Argentina is looking to double the size of its nuclear sector with new power reactors in deals with China and the "national" construction of a new Candu unit with Canadian support, José Luis Antúnez, the head of national utility Nucleoeléctrica Argentina SA (NA-SA), said in an interview with Perfil newspaper. Construction of a Hualong One unit could begin at Atucha as soon as next year.
Antúnez said that plans for a new reactor at Atucha would result from the rebooting of a partnership with China that was discussed between 2014 and 2017 but for which the relevant offers have expired. Intergovernmental negotiations would lead to a new "financial package", Antúnez said in the interview, after which "the authorities of both countries will sign, and construction will begin, something we hope will happen in the middle of next year."
In the meantime, NA-SA is "going to preparations on the ground" at Atucha, levelling the ground and installing access roads for "more than 5000 workers" that will be involved.
Previously, China supported NA-SA to construct a new pressurised heavy water reactor (PHWR) at Atucha. Still, Antúnez said it is now set to be a Hualong One pressurised water reactor.
Now, PHWR construction is seen as a "national project", said Antúnez, with Canada having some participation in support.
The site for the new Candu unit is not yet determined, Antúnez said, although it could be on or near the Atucha site. However, the bulk of engineering work will be carried out near the Embalse power plant by Argentine firms and workers, drawing on their successful refurbishment and uprate of the Candu reactor there, which was completed in 2019 to enable the unit to operate for the next 30 years. Embalse is also the site of Argentina's prototype 25 MWe CAREM power plant, owned by the National Atomic Energy Commission (Comisión Nacional de Energía Atómica, CNEA) and being constructed by NA-SA.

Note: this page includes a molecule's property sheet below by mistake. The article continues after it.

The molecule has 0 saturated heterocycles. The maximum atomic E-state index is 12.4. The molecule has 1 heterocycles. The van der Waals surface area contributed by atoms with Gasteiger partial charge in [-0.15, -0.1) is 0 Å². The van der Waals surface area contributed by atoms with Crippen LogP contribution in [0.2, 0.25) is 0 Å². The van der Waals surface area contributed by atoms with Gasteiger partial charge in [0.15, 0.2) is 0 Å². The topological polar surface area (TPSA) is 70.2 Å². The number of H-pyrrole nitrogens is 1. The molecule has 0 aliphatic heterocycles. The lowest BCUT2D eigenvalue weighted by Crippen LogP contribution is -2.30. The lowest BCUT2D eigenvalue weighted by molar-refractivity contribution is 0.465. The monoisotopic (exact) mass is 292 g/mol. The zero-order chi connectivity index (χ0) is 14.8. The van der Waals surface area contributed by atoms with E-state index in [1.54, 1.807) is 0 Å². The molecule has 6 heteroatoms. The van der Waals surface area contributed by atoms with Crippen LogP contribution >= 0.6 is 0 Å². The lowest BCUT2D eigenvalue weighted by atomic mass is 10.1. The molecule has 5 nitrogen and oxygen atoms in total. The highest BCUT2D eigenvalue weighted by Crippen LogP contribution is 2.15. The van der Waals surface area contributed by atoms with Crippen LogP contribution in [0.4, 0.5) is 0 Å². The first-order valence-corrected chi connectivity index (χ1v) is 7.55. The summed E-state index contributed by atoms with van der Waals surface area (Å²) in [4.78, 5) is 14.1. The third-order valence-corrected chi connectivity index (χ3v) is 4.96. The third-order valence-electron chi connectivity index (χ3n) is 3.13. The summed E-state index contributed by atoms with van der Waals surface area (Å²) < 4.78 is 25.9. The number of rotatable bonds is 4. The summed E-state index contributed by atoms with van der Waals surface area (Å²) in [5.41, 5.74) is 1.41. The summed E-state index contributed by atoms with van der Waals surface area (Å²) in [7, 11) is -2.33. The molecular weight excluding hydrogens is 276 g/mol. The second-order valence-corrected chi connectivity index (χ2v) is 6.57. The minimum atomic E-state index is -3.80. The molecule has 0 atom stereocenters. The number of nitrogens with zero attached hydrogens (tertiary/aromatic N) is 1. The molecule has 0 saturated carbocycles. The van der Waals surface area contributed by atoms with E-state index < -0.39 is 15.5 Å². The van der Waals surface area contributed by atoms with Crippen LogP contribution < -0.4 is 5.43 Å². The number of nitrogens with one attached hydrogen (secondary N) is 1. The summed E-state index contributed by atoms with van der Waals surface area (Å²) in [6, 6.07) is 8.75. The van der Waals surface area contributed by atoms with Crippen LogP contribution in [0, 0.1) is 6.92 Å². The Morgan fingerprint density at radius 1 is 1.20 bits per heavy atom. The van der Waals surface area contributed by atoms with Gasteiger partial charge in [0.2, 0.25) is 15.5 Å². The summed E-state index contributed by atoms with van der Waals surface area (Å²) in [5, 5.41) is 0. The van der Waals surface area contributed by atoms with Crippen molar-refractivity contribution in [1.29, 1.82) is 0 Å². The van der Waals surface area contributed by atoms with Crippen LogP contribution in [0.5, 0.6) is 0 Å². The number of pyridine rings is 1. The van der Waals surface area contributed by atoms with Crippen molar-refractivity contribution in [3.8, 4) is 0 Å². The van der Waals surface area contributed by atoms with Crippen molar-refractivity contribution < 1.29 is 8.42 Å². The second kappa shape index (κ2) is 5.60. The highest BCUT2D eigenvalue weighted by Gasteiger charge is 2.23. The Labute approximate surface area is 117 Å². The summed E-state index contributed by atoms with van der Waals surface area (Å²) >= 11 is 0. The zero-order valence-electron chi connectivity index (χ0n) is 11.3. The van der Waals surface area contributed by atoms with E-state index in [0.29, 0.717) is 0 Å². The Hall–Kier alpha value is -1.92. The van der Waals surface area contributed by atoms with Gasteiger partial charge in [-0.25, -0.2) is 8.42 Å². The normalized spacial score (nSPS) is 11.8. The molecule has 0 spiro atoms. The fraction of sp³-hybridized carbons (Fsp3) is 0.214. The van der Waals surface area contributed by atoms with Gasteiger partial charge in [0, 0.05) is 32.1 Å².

"We are going to have technicians and professionals from the Embalse area to produce the components, which will be many and from the national industry, that is, we are going to concentrate the resources that we have from the manufacturing and metalworking industry there," Antúnez said.
In the same spirit, Argentina plans to bring its Arroyito heavy water production plant back into operation to supply the new reactor and the existing fleet. The plant is jointly owned by CNEA and the regional government but was closed down by the previous national government, causing Nucleoeléctrica to import its needs of 25 tonnes per year.
Argentina's nuclear sector has three PHWRs with a total generating capacity of 1641 MWe across the Atucha I, Atucha II and Embalse power plants. In total the plans revealed by Antúnez represent a doubling of that power generating capacity.
This is truly an exciting time for the nuclear industry. It is refreshing to see more countries making commitments to the generate clean energy via nuclear power. This trend is only going to increase across the globe. There has never been a better time to get into nuclear.
Researched and written by World Nuclear News